Cell Therapy Helps Heart Failure Patients
There’s good news for the more than 2.5 million Americans who live with heart failure. New research suggests that cell therapy might slow the rate of decline.
Dr. Amit N. Patel, director of the clinical regenerative medicine program in the University of Utah Department of Surgery, told CNN, “This would be considered a huge success because this much of a reduction has not been shown with any other (cell) therapy.”
“The researchers found that, during the year following the treatment, the patients who received the cell therapy had a 37% lower rate of death and hospitalization for heart failure-related problems, such as fluid buildup in the body or shortness of breath, compared with the placebo group. In the cell therapy group, 3.4% of the patients died and 51.7% were hospitalized for heart problems, whereas 13.7% of the placebo group died and 82.4% were hospitalized.”
Don Runs Another Marathon
Three cheers for our friend Don Wright, who remains on track to meet his personal goal of running in at least 100 marathons. And, what makes this so significant, is that Don has run all 93 marathons to-date with cancer, while undergoing treatment.
By the way, he’s also 75 years old!
Don was diagnosed with multiple myeloma, a cancer of cells in the bone marrow, in 2003. He had been taking a pill powerful enough to keep him in remission for seven years. But recently, there were signs that the cancer was returning, so his doctors have been trying new treatment regimens to see what is most effective for him.
“I am living proof that the incredible advances in medicine can work,” says Don. “There is no cure for multiple myeloma, however, I am excited to be taking advantage of the latest approach to treating cancer, a combination of medications that harnesses the body’s own immune system. Thanks to medical innovation, I have already survived more than 10 years past what my doctors expected when I was first diagnosed.”
Regular readers of The Daily Rise already know Don’s story. Every time, Don runs a marathon, you can expect us to share it again here in The Daily Rise. Don’s an inspiration to us, and we know there are patients that can benefit from hearing his story, too.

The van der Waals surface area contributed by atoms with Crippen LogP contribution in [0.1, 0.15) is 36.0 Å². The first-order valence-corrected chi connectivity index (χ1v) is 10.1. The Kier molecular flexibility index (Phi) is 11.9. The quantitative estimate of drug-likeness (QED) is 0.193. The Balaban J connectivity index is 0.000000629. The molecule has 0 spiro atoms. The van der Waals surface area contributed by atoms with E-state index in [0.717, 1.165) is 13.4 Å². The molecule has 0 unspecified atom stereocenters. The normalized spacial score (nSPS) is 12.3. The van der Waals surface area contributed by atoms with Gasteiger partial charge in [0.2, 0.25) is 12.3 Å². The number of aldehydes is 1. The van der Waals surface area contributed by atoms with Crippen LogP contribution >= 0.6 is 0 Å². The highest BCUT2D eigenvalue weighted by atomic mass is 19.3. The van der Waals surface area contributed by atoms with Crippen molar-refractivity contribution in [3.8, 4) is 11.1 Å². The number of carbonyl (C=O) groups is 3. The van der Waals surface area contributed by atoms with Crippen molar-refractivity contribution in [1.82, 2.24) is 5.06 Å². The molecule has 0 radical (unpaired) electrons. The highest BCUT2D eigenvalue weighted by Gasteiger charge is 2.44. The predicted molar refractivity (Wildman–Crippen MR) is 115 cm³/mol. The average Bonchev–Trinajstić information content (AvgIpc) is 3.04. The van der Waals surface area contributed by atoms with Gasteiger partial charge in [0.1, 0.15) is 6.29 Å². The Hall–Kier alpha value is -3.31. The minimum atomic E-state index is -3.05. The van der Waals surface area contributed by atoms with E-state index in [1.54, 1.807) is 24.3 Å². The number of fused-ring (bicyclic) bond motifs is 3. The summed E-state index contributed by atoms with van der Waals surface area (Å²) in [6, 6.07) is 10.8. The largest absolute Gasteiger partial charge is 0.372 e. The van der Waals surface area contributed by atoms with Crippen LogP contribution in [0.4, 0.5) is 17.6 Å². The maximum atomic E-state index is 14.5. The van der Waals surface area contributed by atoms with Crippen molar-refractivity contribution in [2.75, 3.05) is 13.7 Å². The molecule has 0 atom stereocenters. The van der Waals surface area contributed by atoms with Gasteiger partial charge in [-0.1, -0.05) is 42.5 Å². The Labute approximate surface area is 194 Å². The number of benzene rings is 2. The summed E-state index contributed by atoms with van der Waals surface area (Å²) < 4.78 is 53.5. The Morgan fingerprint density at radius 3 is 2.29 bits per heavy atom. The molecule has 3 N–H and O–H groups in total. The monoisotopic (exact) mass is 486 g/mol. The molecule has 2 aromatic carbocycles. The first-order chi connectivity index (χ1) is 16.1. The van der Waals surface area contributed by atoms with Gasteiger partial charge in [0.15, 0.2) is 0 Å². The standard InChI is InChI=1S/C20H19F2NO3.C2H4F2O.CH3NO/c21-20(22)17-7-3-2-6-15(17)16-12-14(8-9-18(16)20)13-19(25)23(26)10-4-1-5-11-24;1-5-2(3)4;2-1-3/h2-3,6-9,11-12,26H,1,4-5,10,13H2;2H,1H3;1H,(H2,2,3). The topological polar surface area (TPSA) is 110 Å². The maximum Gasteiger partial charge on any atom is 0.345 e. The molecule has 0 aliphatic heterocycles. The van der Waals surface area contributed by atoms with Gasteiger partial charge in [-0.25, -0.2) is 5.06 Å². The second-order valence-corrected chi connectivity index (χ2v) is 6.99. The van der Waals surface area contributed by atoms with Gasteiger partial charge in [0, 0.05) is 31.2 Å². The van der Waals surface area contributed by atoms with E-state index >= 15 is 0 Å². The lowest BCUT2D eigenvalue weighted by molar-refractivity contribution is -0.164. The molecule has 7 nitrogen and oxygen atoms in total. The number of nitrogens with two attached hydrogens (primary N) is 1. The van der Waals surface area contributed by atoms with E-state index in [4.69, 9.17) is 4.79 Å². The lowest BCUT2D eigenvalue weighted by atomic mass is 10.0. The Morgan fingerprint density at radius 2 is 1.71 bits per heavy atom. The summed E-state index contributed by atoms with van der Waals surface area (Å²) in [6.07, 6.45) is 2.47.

Value-Based Insurance Reduces ER Visits
University of Michigan’s Institute for Healthcare Policy and Innovation shares an idea for boosting preventive services and reducing emergency room visits. It’s called value-based insurance plans.
Connecticut’s Health Enhancement Program, which provides coverage to 64,000 Connecticut state employees and their dependents, has been able to reduce costs by encouraging more use of preventive services, “increased medication adherence for chronic conditions, and reduced visits to the emergency department.”
The program is using Value-Based Insurance Design, or V-BID, which “is based on the idea that if financial barriers are removed and people can use high-value, low-cost services (health screenings, vaccinations and other preventive care services) and are provided medications at a reasonable cost (to ensure they’ll take them as prescribed), the enrollees will be healthier and their care will cost the system less over the long haul.”
“Overall, V-BID worked very well in this program,” Richard Hirth, a member of the Institute for HealthCare Policy and Innovation, said in a press announcement.
Kaiser Health News’ Shefali Luthra pushes for doctors to start introducing “cost” in the exam room when making treatment decisions.
Cost shopping on some things is a good idea. Everything costs more at a hospital than it does at independent facilities. Costs can sometimes change based on zip codes.
We should have a conversation about costs that are intended to help save patients money on routine procedures and medications. But, we have a real problem with cost being introduced in an effort to nickel-and-dime patients with life-saving and chronic illnesses. There is target on the backs of new, innovative therapies for rare diseases like myeloma and cystic fibrosis — and there is even a target for a cure for hepatitis C.
Cost cutting for the normal routine procedures — yes, we’ll drink to that. But, cost-cutting in the form of your money or your LIFE … not so much.